1. Wisner, Kirsten PhD, RNC-OB, CNS, C-EFM

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Zika virus is a flavivirus spread primarily through an infected mosquito bite, but can also be transmitted through sexual contact, blood transfusion, and from mother to fetus during pregnancy (American College of Obstetricians and Gynecologists [ACOG], 2019; Centers for Disease Control and Prevention [CDC], 2019). The virus has been associated with serious adverse neonatal outcomes (see table), thus pregnant women and those planning a pregnancy should follow recommendations for prevention, screening, and monitoring from ACOG and the CDC.



Although vaccine testing is underway, there is currently no vaccine available to prevent contracting or transmitting the Zika virus and no known effective treatment. Maternal-fetal transmission is estimated at 5% to 10% and can occur at any phase during pregnancy, including around conception; hence, many precautions are extended to partners as well (ACOG, 2019). Pregnant women and those planning to become pregnant should avoid travel to areas with current or past outbreaks. If such travel is unavoidable, certain precautions should be taken to prevent infection, including wearing an Environmental Protection Agency approved insect repellent and staying indoors in air-conditioned spaces (ACOG; CDC, 2019).


To prevent sexual transmission of the virus for women planning to attempt pregnancy: 1) If only the female partner has potential exposure, abstain from sex or use condoms for at least 8 weeks following symptom onset or last possible exposure; 2) If the male or both partners have potential exposure, abstain from sex or use condoms for at least 3 months from the male partner's last exposure; and 3) if one or both partners are regularly exposed to the virus, counseling should include information on the signs, symptoms, potential infection risks, and prevention strategies. If either partner has a suspected or confirmed infection, the time frames suggested should be used. Pregnant women whose male partner has potential exposure to the virus should abstain from sex or use condoms for the duration of the pregnancy (ACOG, 2019).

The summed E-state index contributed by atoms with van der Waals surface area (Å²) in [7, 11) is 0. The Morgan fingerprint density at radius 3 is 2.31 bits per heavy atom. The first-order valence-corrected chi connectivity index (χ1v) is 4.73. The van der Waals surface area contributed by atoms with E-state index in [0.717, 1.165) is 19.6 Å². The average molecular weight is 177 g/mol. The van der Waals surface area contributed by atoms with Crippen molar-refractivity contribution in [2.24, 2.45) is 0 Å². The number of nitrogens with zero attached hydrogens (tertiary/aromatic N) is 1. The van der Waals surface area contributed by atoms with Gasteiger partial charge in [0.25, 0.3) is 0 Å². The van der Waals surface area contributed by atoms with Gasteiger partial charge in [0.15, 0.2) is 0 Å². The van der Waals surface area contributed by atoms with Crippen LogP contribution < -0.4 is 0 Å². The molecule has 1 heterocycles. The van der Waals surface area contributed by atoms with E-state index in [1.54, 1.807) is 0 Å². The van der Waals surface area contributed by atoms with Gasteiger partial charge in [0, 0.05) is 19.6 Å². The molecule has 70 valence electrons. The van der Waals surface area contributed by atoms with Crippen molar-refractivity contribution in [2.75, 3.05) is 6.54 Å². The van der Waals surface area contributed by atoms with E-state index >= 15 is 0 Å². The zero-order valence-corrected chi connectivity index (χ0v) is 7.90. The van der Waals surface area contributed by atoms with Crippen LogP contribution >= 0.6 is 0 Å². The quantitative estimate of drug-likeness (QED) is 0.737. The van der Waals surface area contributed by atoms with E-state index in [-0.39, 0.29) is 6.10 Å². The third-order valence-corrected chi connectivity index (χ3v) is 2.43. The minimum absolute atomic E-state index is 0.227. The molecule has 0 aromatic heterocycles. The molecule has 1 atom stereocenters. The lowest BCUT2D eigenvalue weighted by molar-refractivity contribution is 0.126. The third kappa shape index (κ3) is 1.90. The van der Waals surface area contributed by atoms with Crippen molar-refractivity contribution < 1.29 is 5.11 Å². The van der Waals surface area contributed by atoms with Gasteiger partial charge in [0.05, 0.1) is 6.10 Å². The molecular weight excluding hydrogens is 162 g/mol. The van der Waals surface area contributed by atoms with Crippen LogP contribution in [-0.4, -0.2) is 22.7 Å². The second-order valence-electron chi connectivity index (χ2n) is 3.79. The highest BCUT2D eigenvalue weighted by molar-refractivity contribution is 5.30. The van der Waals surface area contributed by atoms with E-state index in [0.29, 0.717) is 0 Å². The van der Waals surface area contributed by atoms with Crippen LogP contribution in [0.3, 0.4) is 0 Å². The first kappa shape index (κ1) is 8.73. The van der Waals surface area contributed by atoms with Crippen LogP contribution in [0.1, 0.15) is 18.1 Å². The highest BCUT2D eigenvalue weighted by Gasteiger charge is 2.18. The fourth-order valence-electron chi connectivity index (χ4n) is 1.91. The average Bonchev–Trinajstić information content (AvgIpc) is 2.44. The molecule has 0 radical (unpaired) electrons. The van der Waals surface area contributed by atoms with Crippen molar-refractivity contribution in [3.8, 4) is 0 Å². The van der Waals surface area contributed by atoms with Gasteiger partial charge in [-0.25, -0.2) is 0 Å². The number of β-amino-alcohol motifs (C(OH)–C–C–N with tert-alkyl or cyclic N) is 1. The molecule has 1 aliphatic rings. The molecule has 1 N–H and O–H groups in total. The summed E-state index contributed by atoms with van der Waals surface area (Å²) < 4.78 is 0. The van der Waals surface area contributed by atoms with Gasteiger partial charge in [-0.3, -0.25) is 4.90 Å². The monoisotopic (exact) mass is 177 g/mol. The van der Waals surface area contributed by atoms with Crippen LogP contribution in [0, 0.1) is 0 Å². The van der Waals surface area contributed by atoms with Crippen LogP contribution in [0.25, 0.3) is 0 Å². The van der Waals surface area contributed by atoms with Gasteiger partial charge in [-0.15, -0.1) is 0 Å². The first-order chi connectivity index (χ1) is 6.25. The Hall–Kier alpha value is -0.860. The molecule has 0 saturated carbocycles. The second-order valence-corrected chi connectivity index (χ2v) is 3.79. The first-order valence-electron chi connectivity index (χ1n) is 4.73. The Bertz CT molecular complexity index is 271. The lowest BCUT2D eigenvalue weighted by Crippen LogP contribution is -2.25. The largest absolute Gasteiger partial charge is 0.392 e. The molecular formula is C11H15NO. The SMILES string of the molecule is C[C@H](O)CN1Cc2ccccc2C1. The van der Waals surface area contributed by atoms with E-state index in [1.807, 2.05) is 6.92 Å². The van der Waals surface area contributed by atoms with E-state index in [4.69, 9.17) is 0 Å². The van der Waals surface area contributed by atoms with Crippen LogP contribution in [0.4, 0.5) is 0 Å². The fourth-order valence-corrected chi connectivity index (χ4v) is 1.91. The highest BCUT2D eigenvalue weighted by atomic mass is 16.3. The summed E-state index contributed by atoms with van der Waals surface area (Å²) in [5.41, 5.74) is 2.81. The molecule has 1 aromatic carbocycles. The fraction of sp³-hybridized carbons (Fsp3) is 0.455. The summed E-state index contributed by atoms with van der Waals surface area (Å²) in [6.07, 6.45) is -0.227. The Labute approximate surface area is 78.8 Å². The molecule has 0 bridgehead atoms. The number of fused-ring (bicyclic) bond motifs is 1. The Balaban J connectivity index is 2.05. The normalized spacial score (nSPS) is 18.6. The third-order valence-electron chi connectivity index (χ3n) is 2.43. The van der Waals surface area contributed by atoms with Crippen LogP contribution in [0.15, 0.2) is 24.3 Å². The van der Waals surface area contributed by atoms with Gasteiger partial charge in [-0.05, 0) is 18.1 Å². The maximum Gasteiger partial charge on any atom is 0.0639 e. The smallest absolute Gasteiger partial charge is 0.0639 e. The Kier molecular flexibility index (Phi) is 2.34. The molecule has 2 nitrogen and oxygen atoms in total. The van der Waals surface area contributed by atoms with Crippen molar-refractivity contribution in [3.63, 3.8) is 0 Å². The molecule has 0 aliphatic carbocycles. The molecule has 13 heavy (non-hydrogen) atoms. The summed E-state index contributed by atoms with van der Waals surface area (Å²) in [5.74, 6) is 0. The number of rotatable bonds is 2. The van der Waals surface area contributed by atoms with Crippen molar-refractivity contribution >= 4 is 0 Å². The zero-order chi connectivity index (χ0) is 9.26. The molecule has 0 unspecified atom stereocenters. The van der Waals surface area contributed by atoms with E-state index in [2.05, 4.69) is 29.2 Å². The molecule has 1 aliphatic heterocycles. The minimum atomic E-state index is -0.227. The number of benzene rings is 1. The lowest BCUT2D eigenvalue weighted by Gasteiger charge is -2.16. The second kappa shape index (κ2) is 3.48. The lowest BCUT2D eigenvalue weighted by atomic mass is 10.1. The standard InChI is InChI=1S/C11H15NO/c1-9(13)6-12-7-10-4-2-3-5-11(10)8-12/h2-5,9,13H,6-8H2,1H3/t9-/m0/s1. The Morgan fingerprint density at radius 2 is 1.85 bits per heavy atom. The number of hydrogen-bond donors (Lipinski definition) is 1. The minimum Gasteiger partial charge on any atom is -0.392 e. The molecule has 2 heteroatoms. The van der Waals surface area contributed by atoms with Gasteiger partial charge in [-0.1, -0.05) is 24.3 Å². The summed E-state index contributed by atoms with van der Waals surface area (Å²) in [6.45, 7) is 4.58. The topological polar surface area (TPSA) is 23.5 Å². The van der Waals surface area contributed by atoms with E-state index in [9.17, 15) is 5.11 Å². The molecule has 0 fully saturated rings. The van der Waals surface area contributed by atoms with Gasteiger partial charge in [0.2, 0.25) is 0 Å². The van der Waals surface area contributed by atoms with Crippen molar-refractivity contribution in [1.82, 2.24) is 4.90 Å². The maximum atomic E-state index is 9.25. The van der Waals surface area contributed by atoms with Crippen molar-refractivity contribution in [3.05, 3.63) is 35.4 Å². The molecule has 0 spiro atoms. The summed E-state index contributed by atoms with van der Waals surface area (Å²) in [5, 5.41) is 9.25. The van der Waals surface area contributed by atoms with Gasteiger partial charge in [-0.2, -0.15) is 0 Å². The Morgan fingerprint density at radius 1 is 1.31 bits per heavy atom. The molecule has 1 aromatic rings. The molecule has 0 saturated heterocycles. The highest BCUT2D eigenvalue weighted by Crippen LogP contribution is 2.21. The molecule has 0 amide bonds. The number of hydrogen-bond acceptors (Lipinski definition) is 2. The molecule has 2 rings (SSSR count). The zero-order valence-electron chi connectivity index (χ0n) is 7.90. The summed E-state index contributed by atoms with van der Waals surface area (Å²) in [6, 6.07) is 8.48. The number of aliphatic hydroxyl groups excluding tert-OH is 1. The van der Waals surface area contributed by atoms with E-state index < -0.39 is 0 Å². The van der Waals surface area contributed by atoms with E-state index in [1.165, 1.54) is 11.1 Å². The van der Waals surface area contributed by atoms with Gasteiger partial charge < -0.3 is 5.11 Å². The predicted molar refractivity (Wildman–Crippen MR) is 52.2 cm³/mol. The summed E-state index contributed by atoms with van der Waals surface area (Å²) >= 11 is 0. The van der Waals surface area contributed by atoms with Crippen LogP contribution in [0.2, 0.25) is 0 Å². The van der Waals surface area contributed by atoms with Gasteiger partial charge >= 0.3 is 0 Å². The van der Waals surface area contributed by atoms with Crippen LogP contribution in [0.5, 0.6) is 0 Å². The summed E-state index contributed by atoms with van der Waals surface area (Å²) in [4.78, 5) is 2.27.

Testing and Fetal Evaluation

Confirmation of Zika virus is complicated by limitations of available tests and the complexity on results interpretation. Assistance from local or state health departments should be sought for testing pregnant women with suspected infection. Guidance is available from the CDC (2019). Ultrasound examination is the recommended method to evaluate for fetal abnormalities and monitor fetal growth (ACOG, 2019). Data are insufficient to determine timing and frequency of screening; it is important that clinicians are aware delays up to 29 weeks from onset of infection to detection of fetal abnormalities have been reported.


Neonatal Care and Breastfeeding

The CDC (2019) issues guidance on testing and caring for infants and children affected by the virus and neonatal and pediatric caregivers should be made aware of any suspected, probable, or confirmed infection. Although the virus has been detected in breast milk, there are no confirmed reports of viral transmission from breastfeeding; hence, the CDC and World Health Organization recommend women with suspected or confirmed infection or those with potential exposure should continue to breastfeed (ACOG, 2019; CDC, 2019).


Reporting and Infection Control

Laboratory-confirmed cases of Zika virus should be reported to local and state health agencies to register cases with the CDC. Because this virus has been found in body fluids, standard precautions are recommended to protect healthcare workers and other patients from contracting the virus (ACOG, 2019).


Our understanding of the Zika virus and its clinical implications is evolving. Stay up to date by checking the CDC site.


Sequelae from Congenital Zika Virus Syndrome


* Microcephaly with partially collapsed skull


* Thin cerebral cortex with calcifications in subcortical region


* Macular scarring, focal pigmentary retinal mottling, other retinal abnormalities


* Congenital contractures or arthrogryposis


* Marked early hypertonia and extrapyramidal involvement


* Cardiac anomalies


* Diaphragmatic hernia


* Pregnancy outcomes: miscarriage, preterm birth, growth restriction, stillbirth




American College of Obstetricians and Gynecologists. (2019). Management of patients in the context of Zika virus. Obstetrics and Gynecology, 134(3), e64-e70. doi:10.1097/AOG.0000000000003399 [Context Link]


Centers for Disease Control and Prevention. (2019). Zika and pregnancy. Retrieved from[Context Link]